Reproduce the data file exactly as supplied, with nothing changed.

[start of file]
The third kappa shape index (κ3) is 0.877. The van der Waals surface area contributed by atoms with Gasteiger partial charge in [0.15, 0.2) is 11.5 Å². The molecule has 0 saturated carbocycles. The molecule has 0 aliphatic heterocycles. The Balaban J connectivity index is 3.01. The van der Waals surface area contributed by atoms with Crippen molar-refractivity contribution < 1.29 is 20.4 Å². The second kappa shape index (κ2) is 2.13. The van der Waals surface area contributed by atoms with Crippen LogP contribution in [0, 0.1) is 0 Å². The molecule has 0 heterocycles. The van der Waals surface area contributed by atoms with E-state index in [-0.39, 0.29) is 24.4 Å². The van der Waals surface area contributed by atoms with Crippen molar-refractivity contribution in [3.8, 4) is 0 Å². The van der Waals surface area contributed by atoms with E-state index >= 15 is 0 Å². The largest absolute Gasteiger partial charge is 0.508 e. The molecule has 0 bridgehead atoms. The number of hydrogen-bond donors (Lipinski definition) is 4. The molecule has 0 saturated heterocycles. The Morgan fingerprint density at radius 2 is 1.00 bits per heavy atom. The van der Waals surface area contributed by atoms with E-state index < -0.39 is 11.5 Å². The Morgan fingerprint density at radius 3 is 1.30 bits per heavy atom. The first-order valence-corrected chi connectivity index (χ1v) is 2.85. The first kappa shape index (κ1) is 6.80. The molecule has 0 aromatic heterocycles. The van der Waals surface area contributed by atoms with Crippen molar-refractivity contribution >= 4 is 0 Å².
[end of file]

The third kappa shape index (κ3) is 0.877. The van der Waals surface area contributed by atoms with Gasteiger partial charge in [0.15, 0.2) is 11.5 Å². The molecule has 0 saturated carbocycles. The molecule has 0 aliphatic heterocycles. The Balaban J connectivity index is 3.01. The van der Waals surface area contributed by atoms with Crippen molar-refractivity contribution < 1.29 is 20.4 Å². The second kappa shape index (κ2) is 2.13. The van der Waals surface area contributed by atoms with Crippen LogP contribution in [0, 0.1) is 0 Å². The molecule has 0 heterocycles. The van der Waals surface area contributed by atoms with E-state index in [-0.39, 0.29) is 24.4 Å². The van der Waals surface area contributed by atoms with Crippen molar-refractivity contribution in [3.8, 4) is 0 Å². The van der Waals surface area contributed by atoms with E-state index >= 15 is 0 Å². The largest absolute Gasteiger partial charge is 0.508 e. The molecule has 0 bridgehead atoms. The number of hydrogen-bond donors (Lipinski definition) is 4. The molecule has 0 saturated heterocycles. The Morgan fingerprint density at radius 2 is 1.00 bits per heavy atom. The van der Waals surface area contributed by atoms with E-state index < -0.39 is 11.5 Å². The Morgan fingerprint density at radius 3 is 1.30 bits per heavy atom. The first-order valence-corrected chi connectivity index (χ1v) is 2.85. The first kappa shape index (κ1) is 6.80. The molecule has 0 aromatic heterocycles. The van der Waals surface area contributed by atoms with Crippen molar-refractivity contribution >= 4 is 0 Å².